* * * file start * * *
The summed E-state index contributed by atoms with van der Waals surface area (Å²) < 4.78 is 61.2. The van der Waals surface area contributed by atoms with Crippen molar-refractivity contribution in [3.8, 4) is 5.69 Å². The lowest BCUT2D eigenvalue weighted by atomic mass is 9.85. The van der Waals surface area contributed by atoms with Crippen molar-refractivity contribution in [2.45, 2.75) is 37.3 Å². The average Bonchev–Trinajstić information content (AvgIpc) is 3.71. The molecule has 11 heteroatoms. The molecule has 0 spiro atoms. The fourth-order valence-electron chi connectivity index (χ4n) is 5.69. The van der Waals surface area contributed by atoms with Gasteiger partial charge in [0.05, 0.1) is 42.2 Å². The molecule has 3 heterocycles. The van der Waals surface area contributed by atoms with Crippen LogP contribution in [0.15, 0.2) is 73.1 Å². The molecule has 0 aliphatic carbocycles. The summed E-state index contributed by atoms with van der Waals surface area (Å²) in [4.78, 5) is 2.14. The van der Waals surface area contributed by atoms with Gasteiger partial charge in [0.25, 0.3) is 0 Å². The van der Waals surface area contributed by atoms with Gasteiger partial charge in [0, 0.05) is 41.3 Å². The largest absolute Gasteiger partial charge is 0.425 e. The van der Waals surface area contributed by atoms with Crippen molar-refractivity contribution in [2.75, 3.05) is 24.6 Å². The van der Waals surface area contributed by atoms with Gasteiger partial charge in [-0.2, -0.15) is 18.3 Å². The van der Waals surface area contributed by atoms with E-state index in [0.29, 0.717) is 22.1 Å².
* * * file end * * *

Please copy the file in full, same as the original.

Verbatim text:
The summed E-state index contributed by atoms with van der Waals surface area (Å²) < 4.78 is 61.2. The van der Waals surface area contributed by atoms with Crippen molar-refractivity contribution in [3.8, 4) is 5.69 Å². The lowest BCUT2D eigenvalue weighted by atomic mass is 9.85. The van der Waals surface area contributed by atoms with Crippen molar-refractivity contribution in [2.45, 2.75) is 37.3 Å². The average Bonchev–Trinajstić information content (AvgIpc) is 3.71. The molecule has 11 heteroatoms. The molecule has 0 spiro atoms. The fourth-order valence-electron chi connectivity index (χ4n) is 5.69. The van der Waals surface area contributed by atoms with Gasteiger partial charge in [0.05, 0.1) is 42.2 Å². The molecule has 3 heterocycles. The van der Waals surface area contributed by atoms with Crippen LogP contribution in [0.15, 0.2) is 73.1 Å². The molecule has 0 aliphatic carbocycles. The summed E-state index contributed by atoms with van der Waals surface area (Å²) in [4.78, 5) is 2.14. The van der Waals surface area contributed by atoms with Gasteiger partial charge in [0.25, 0.3) is 0 Å². The van der Waals surface area contributed by atoms with Gasteiger partial charge in [0, 0.05) is 41.3 Å². The largest absolute Gasteiger partial charge is 0.425 e. The van der Waals surface area contributed by atoms with Crippen molar-refractivity contribution in [2.75, 3.05) is 24.6 Å². The van der Waals surface area contributed by atoms with Gasteiger partial charge in [-0.2, -0.15) is 18.3 Å². The van der Waals surface area contributed by atoms with E-state index in [0.29, 0.717) is 22.1 Å².